There are many investigations of S1PR1 in thymus, blood, and LN, demonstrating that it controls T cell trafficking at multiple stages of T cell development and responses (1, 2, 13). The present findings add to the roles played by S1P and S1PRs in T cell migration. S1PR1 and S1PR4 had similar magnitudes of effect on migration or migration inhibition, were required early in the migration response, regulated transcellular migration, regulated chemotaxis and chemokinesis, and altered T cell positions around lymphatic vessels and lumens. Their major functional differences were in T cell motility and interaction with VCAM-1. Enforced surface expression of S1PR1 showed that S1PR1 promoted CD4 T cell afferent lymphatic TEM, whereas down-modulation prevented this. A recent study of human T cell migration across plastic showed that different T cell subsets used both S1PR1 and S1PR2 (48), suggesting different S1PRs expression by human and murine T cells. In our previous report (6), high local concentrations of S1P in inflammation acted as a stop signal for TEM, by down-modulation of S1PRs and possibly altering the S1P gradient. The ability of S1P to stimulate chemokinesis suggests that tissue egress may still occur despite increased local S1P concentrations.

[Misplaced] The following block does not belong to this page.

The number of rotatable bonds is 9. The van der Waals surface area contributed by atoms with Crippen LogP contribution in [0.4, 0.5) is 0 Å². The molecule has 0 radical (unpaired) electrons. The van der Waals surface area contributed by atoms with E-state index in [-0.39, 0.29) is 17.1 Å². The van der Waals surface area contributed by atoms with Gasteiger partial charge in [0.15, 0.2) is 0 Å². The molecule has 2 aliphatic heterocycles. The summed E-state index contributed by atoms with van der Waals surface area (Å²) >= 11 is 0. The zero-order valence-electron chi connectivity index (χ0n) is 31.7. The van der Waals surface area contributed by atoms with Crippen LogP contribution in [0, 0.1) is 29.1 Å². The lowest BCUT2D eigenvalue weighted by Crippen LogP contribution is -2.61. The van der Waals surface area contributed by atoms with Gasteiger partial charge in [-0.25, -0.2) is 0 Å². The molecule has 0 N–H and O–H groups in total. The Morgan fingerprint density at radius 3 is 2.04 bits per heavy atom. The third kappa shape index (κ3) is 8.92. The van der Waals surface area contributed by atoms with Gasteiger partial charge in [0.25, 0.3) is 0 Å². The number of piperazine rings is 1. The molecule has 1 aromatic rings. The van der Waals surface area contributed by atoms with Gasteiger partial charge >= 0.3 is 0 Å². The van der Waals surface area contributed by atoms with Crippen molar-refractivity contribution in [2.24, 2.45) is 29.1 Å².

S1P regulates important aspects of endothelial cells, including blood vascular endothelial cell spreading, maturation and stabilization, and barrier integrity (49), independent of VE-cadherin (49) and through S1PR1 and S1PR3 (49). Less is known about S1P and S1PRs in regulating LECs. We demonstrated that S1PR2 regulated LECs and lymphatic barrier permeability and junction molecule expression. S1PR1 did not play the same role, although S1PR1 can regulate blood endothelial cell permeability and mobility (49); hence, S1PR1 might have complementary roles to S1PR2 in other circumstances. Exogenous S1P did not change basal barrier function, suggesting that endogenous S1P maintained tonic barrier integrity, which was inhibited by S1PR2 blockade. S1P-S1PR2 induced ERK activation and regulated VCAM-1 and VE-cadherin, ZO-1, and occludin expression. Inhibition of S1PR2 altered VCAM-1 and VE-cadherin expression, along with changes in the density and distribution of the button and zipper endothelial junctions and changes in the interaction of CD4 T cells and LECs during TEM. These findings suggested that S1P-S1PR2-ERK regulated junctional and adhesion molecule expression, distribution, and function, which controlled LEC permeability and transcellular TEM. The results also suggested a simultaneous role for Rho and ROCK, which are regulated by S1PR2 in blood endothelial cells (38).